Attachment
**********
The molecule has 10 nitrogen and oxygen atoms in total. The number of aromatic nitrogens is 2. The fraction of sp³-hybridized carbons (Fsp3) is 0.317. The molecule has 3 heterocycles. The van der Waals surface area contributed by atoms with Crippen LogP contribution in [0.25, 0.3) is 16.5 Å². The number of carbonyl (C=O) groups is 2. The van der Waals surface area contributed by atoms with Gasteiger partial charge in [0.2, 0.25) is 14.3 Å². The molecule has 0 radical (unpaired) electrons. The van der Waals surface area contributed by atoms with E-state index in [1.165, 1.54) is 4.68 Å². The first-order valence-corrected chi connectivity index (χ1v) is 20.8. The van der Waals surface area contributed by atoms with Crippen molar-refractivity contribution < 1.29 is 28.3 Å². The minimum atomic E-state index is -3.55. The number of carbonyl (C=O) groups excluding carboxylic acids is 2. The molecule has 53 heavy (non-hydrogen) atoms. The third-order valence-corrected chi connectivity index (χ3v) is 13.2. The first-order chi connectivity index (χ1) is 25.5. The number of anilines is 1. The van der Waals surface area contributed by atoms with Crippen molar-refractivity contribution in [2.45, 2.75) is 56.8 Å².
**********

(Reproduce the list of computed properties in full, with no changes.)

The molecule has 10 nitrogen and oxygen atoms in total. The number of aromatic nitrogens is 2. The fraction of sp³-hybridized carbons (Fsp3) is 0.317. The molecule has 3 heterocycles. The van der Waals surface area contributed by atoms with Crippen LogP contribution in [0.25, 0.3) is 16.5 Å². The number of carbonyl (C=O) groups is 2. The van der Waals surface area contributed by atoms with Gasteiger partial charge in [0.2, 0.25) is 14.3 Å². The molecule has 0 radical (unpaired) electrons. The van der Waals surface area contributed by atoms with E-state index in [1.165, 1.54) is 4.68 Å². The first-order valence-corrected chi connectivity index (χ1v) is 20.8. The van der Waals surface area contributed by atoms with Crippen molar-refractivity contribution < 1.29 is 28.3 Å². The minimum atomic E-state index is -3.55. The number of carbonyl (C=O) groups excluding carboxylic acids is 2. The molecule has 53 heavy (non-hydrogen) atoms. The third-order valence-corrected chi connectivity index (χ3v) is 13.2. The first-order chi connectivity index (χ1) is 25.5. The number of anilines is 1. The van der Waals surface area contributed by atoms with Crippen molar-refractivity contribution in [2.45, 2.75) is 56.8 Å².